Rachel Maddow had a stunning segment last night that opened a window into how Trump administration officials thought about immigration detention policy, including an enlightening quote from Katie "Mrs. Stephen" Miller:
Using Jacob Soboroff's new book, "Separated," as the source, Maddow talked about how the architects and enforcers of the immigration detention policy are still employed by the federal government, and by the Trump administration.
"They are the people most highly visible and actively directing the mismanagement of the response to the coronavirus epidemic which has killed 131,000 Americans. Take, for example, the Health and Human Services secretary. Scott Lloyd's boss, his job was to take care of all the kids, the ones sleeping on the floor under aluminum blankets.
"Now he is in charge of leading the public health response to the coronavirus. And how about Katie Miller? She was a vocal, unwavering defender of what we were doing taking the kids away from their parents. Here is how he recalls a conversation with her in his new book. Previously unreported but in Jacob's new book. Katie Miller told Jacob, quote, 'My family and colleagues told me that when I have kids I will think about the separations differently. I don't think so. Homeland Security sent me to the border to see the separations myself to try to make me more compassionate, but it didn't work.'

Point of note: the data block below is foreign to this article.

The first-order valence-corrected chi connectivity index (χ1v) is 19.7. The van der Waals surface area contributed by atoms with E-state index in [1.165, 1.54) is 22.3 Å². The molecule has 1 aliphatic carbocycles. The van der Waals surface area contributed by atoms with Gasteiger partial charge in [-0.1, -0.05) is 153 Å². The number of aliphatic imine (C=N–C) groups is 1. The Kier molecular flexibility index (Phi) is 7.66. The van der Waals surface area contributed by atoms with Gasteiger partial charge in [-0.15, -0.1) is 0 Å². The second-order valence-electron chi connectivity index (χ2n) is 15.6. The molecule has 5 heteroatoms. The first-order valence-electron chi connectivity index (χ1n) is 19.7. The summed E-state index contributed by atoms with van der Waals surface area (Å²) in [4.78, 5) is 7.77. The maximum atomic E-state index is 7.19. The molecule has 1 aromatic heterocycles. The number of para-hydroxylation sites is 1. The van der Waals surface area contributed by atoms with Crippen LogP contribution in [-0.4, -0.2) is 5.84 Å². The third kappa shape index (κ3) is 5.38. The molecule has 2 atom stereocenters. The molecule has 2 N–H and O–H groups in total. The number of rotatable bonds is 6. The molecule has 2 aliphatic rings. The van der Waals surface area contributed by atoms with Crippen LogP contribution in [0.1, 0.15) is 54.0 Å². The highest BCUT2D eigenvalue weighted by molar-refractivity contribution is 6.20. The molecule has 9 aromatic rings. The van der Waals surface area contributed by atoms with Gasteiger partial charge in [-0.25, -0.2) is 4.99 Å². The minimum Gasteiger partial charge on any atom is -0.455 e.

"Jacob responds, 'It didn't work? I will never forget what I saw. Seriously. Are you a white nationalist?' he asked, exasperated.
"No, but I believe if you come to America, you should assimilate, why do we need to have, like, Little Havana?' "
"That was Katie Miller in the throes of the national uproar over this government prying kids out of their parents arms. Today, she has a new job. Today, she is the press secretary for the vice president of the United States. And in charge of all communications on coronavirus for the federal coronavirus task force.
"As the nation continues to blunder murderously through the worst coronavirus epidemic on earth, tens of thousands of cases a day, it's helpful to remember who was at the wheel here, and where was the last business crisis they got their training."
She says Soboroff's book is not just a good book, not just a telling of what she calls "the dark time, but an instruction manual to inform us."